26 Aug Guy Sebastian
Photo courtesy of Wilful Publicity
In 2003, the world discovered the tremendous talent of Guy Sebastian when he won Australian Idol and became a superstar almost overnight. Such sudden fame could have destabilized many, but surprisingly, Sebastian managed to remain true to himself, grounded, humble, and compassionate to those around him. A decade and a half later, Sebastian is a living legend and one of the biggest pop stars in Australia enjoying international acclaim. With 63 platinum and five gold certifications, combined with album and single sales of over 4.6 million in Australia, Sebastian has one of Australia’s most inspiring success stories. Choir, his new single, which was written in honor of his late friend Luke, is already a hit, sitting on top of the charts. Besides his music career, Sebastian was a judge on Australia’s The X factor for several years. Most recently, he has been a coach on The Voice Australia 2019. Sensitive to the condition of the less fortunate, and profoundly human, in 2013, Sebastian and his wife, Jules, created The Sebastian Foundation, which focuses on families and the community. Sebastian was recently awarded with the Medal of The Order of Australia in recognition of his significant service to music and charity.
>>>GUY SEBASTIAN RIDIN’ WITH YOU TOUR
By Victoria Adelaide | Aug 26. 2019
Victoria Adelaide: Your new song Choir is on top of the charts. Can you tell us the story behind the song?
Guy Sebastian: It’s a song that came out of tragedy. The last time I was with Luke, I was touring the UK, and part of Europe, just me and Luke playing with and supporting an artist over there. We opened the show together and that’s very tough for me now in hindsight because it’s my last memory of Luke. We spent a lot of time together, hanging out in Scotland, in random cities, in the UK, but I never knew he was going through such a battle at the time. On my last phone call with him, he didn’t seem like himself. I spoke with him then I spoke to my wife and told her I felt something wasn’t right with Luke. I was in LA when I got the news that he had passed away. It was very hard. My wife and I have had to deal with suicide before. My wife’s brother took his own life; it was and still is, a very tough thing to try to understand. I think it leaves everybody with a lot of questions. Choir is about not taking each other for granted and not waiting for the perfect opportunity to give someone a call, a hug, or just being there for them. The other night, I had all my brothers and friends over. We were in the bar having a drink together and then we formed a circle and said one thing that we loved about a person like, “You are very loyal,” or “You’re a very stand up person,” etc. Then it would go on to the next person. Everybody would say something about them and it was weirdly emotional. Usually, guys go to the pub and drink; we’re not really talkers or encouragers of each other. So this is a really nice thing that we did and I think guys need to do that a lot more.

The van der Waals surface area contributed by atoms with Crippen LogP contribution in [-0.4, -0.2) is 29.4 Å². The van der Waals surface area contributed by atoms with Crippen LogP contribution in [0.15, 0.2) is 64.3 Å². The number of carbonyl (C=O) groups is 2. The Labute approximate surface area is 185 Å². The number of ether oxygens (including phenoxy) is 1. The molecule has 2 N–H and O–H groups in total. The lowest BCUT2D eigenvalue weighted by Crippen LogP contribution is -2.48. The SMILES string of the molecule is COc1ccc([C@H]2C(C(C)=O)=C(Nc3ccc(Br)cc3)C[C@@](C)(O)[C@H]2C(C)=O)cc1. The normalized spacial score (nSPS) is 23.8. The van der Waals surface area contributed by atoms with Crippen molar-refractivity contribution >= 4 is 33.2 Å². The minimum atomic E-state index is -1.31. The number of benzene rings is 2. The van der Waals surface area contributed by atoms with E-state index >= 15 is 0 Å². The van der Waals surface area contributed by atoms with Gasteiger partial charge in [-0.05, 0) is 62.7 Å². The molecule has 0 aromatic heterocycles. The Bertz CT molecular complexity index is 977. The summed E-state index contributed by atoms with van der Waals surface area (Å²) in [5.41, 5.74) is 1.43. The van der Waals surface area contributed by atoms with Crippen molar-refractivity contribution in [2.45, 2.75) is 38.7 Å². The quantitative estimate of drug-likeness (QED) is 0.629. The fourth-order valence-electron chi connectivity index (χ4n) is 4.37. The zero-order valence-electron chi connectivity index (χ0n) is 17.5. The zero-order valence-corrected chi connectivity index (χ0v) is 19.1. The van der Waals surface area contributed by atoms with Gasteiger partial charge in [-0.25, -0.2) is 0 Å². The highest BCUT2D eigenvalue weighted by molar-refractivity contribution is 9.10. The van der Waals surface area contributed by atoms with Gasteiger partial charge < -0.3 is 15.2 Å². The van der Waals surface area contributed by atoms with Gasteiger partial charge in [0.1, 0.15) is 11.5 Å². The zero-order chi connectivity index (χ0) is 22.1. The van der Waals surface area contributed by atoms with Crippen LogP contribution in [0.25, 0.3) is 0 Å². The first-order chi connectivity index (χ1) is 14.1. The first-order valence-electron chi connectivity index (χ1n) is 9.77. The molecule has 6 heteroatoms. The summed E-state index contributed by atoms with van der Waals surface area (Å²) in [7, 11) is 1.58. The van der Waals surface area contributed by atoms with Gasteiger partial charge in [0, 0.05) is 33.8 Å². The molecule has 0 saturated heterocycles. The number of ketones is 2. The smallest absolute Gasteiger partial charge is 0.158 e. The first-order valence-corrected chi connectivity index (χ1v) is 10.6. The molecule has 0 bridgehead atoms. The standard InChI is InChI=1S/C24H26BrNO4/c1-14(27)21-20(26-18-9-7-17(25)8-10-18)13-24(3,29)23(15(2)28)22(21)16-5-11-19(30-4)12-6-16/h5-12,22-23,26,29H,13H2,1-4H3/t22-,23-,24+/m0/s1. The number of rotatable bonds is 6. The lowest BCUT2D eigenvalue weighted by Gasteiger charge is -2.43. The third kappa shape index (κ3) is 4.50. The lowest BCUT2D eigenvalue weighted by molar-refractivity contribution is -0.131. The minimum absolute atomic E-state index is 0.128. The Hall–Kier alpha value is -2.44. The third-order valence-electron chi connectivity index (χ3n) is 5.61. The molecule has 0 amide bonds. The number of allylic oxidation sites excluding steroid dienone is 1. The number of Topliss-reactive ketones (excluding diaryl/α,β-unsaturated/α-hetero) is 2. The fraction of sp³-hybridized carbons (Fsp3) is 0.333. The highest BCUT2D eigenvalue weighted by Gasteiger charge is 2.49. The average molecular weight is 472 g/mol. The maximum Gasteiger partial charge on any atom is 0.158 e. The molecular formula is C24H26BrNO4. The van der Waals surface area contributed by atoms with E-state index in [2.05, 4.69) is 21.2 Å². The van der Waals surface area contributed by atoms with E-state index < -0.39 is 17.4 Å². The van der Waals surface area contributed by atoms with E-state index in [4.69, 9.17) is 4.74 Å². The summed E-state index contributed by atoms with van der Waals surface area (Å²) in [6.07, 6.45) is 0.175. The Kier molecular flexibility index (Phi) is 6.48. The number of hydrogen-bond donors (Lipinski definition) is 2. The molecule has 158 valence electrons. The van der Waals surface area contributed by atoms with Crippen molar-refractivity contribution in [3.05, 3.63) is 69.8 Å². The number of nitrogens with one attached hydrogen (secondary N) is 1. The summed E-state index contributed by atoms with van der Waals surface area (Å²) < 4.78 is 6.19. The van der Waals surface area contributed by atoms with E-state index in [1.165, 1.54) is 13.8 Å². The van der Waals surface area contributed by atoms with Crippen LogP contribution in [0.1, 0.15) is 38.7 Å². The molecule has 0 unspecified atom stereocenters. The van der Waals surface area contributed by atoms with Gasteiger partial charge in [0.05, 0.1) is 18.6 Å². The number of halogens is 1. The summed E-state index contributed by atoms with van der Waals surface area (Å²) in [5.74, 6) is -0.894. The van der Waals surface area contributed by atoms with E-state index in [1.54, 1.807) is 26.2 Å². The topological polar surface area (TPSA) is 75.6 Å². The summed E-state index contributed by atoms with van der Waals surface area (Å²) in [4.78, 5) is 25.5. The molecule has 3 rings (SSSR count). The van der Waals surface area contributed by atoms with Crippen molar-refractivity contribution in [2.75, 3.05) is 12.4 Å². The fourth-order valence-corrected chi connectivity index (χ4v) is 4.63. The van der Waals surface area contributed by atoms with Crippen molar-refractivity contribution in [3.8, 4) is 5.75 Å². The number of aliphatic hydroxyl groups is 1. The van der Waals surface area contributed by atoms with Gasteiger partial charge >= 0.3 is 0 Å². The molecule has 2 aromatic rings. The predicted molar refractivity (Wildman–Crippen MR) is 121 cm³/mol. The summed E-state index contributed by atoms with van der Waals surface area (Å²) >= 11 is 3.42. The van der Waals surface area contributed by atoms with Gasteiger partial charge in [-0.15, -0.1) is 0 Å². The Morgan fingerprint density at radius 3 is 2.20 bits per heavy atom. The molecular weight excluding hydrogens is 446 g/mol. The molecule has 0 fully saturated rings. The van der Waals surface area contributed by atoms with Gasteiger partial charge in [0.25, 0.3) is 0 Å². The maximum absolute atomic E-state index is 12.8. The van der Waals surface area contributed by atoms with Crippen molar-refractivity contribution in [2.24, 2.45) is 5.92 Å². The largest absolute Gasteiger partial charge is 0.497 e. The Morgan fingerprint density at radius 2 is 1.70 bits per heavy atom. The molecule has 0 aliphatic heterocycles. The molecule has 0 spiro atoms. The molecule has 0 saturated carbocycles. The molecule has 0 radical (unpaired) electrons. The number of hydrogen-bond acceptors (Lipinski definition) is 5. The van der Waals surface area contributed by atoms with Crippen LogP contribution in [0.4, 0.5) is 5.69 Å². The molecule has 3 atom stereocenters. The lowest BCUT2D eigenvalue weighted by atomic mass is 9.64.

VA: You are incredibly successful and all the songs you write seem to come directly from the heart. Do you think that authenticity is the key to success in this business?
GS: Absolutely. When you’re thinking about art, whatever art it is, the only thing that gives it longevity is the people who are true to themselves. They are the ones that leave a legacy. When you’re authentic, it resonates with people. We’ve definitely passed the day and age where there are manufactured artists. Back in the day, people were subconsciously okay with the fact that there was a perfect pop star, perfectly packaged, like Britney Spears, or whoever it is, everything was all about being perfect. Nowadays, you look at some of the artists that are around like Lewis Capaldi, Ed Sheeran, or Adele—it’s not necessarily about a certain look or marketability, it’s about the heart. People are after heart. We need honesty; things we can hold on to. We need songs that help us get through stuff. When you think about the time you were heartbroken, you remember that special song that would always bring you to tears or that song when you met your partner and so on. Music is such a powerful thing in all of our lives. For me, sometimes it’s a double-edged sword because a song like Choir is so personal that I couldn’t sing it. I struggled to sing it live. I got too emotional and I ended up in tears because I would think about my friend. I think I’ve passed the bad bits now. I’m okay with singing the song.
VA: Sixteen years ago, you won Australian Idol, and now you are one of the coaches on The Voice Australia. How does it feel?
GS: Beautiful. I absolutely love it. It’s nerve-wracking being a coach when you’ve been through the same thing because you understand the power that moment has to change your life. I look at the audition I did 16 years ago and that one moment literally changed the rest of my life. And all these years later, I’ve done so many albums, I’m still making music and doing what I love. I sang for the pope, the queen, for Oprah, on David Letterman, and I’ve done things that I never would have dreamed of doing. I released a song that has been the biggest song in Australian history. It’s incredible and it all came from a moment auditioning. As a coach on The Voice, I realize that moment can change a person’s life. I want to make sure that I’m on my A-game if I do hear something that’s special so that I look after it and nurture it. If they end up on my team, then it’s a massive responsibility as I have to represent that person’s art the best way I possibly can as a mentor.